Wall Street in the American imagination is simultaneously held in a state of contempt and awe. It’s the site of both magic and misery.
The name “Wall Street” itself has become a shorthand to denote the capitalist class. Yet, Wall Street is only a segment of this class, known as Finance Capital.
Finance Capital has become a growing segment within capitalism since the 1970s due to the decline in American manufacturing. Manufacturing took a dive during the 1970s in America due to the postwar recovery of European industries and the emergence of Asian competitors. Big swings in oil prices during the OPEC crisis of 1973, as well as inflationary spending from the Vietnam War, also broke the halcyon days of American prosperity, to which many politicians and their constituents today look to return rather than an anachronism.
“A man is severely injured in a mysterious accident, receives an outrageous sum in legal compensation, and has no idea what to do with it” is a pretty simple story idea, but that’s verbatim the pitch for Tom McCarthy’s Remainder. The publisher’s blurb is elegantly written around what he does wind up doing with it, so if that doesn’t sound like something you want to know, it’d behoove you to stop reading here. The real spoiler that’s not a spoiler is that if you’re reading this, you already know everything’s going to end in motorcycle racing anyway.
And with a yawn and an eye rub and a ruffling struggle to move the sheets, I roused myself and stumbled to my computer, woke it, woke myself, focused my eyes and found my usual place in the dim light and waited for Maverick Viñales to show once more that
First of all: Hello. How are you doing? Are you safe and sound? Do you have what you need, or know how to get what you need in responsible fashion? Have you acclimated to the sounds of sirens happening all around you, or at least to the dull murmur of people performatively reacting to those and other things that will never affect them personally on television? Cool and good < A phrase you may or may not use when looking at anything happening in the United States of America in response to a literal plague befalling those of us lucky enough to inhabit the land of hope and dreams.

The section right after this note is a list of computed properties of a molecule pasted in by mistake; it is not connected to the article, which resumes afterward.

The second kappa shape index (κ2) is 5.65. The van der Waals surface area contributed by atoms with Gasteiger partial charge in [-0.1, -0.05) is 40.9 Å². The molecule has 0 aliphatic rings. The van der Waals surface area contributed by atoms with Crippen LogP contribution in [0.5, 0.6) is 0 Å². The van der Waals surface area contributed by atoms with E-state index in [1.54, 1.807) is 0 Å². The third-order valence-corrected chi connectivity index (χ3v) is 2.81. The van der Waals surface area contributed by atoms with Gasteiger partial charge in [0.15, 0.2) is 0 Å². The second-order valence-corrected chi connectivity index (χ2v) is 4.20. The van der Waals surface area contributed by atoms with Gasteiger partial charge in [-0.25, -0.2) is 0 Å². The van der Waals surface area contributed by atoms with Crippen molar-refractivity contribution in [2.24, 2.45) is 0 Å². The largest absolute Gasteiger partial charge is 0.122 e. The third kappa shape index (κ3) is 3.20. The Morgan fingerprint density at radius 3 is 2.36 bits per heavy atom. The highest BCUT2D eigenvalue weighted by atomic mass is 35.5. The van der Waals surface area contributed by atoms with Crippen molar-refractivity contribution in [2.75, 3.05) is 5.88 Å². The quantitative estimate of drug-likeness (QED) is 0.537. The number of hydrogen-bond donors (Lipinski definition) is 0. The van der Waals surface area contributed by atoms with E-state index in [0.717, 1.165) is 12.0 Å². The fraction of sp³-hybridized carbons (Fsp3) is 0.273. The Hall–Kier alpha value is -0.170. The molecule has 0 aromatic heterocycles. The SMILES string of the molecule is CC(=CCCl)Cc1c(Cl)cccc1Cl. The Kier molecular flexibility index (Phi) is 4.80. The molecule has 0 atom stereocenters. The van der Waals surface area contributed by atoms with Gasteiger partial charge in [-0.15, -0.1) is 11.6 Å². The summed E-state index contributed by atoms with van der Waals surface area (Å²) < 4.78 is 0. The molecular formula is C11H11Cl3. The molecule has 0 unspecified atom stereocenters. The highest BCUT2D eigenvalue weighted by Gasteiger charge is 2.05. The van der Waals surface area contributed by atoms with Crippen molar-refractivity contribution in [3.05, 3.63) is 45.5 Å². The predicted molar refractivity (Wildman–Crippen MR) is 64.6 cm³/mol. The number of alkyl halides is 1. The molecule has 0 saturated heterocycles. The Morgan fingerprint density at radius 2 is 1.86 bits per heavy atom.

Keeping in mind how much all of that is relentlessly destroying us, particularly how much money people accumulate who don’t particularly seem to have any utility for it beyond “Hey I have more money than you do lol,” and also ahead of a particularly enticing documentary premier on behalf of Mickey and friends Sunday night – The Last Dance, an unprecedentedly in-depth look into the 1997-’98 Chicago Bulls season – let’s talk about Michael Jordan’s house in Chicago.
You have options. Before the start of every new sporting season, dedicated fans take a step back to join casual onlookers just catching up in assessing offseason developments, visualizing the year ahead, prognosticating to pass the time. There are bland press releases to read, rehearsed transcripts to read into, social media posts to pick apart. Media sources both official and otherwise get paid to distill this pile of corporate-backed bollocks into coherent season previews with scripted narratives to follow for your benefit so you can regurgitate it to uninterested parties as the smartest, least likable person in the room when the topic of conversation finally comes around. I know what these previews will say. So do you. This is the ritual.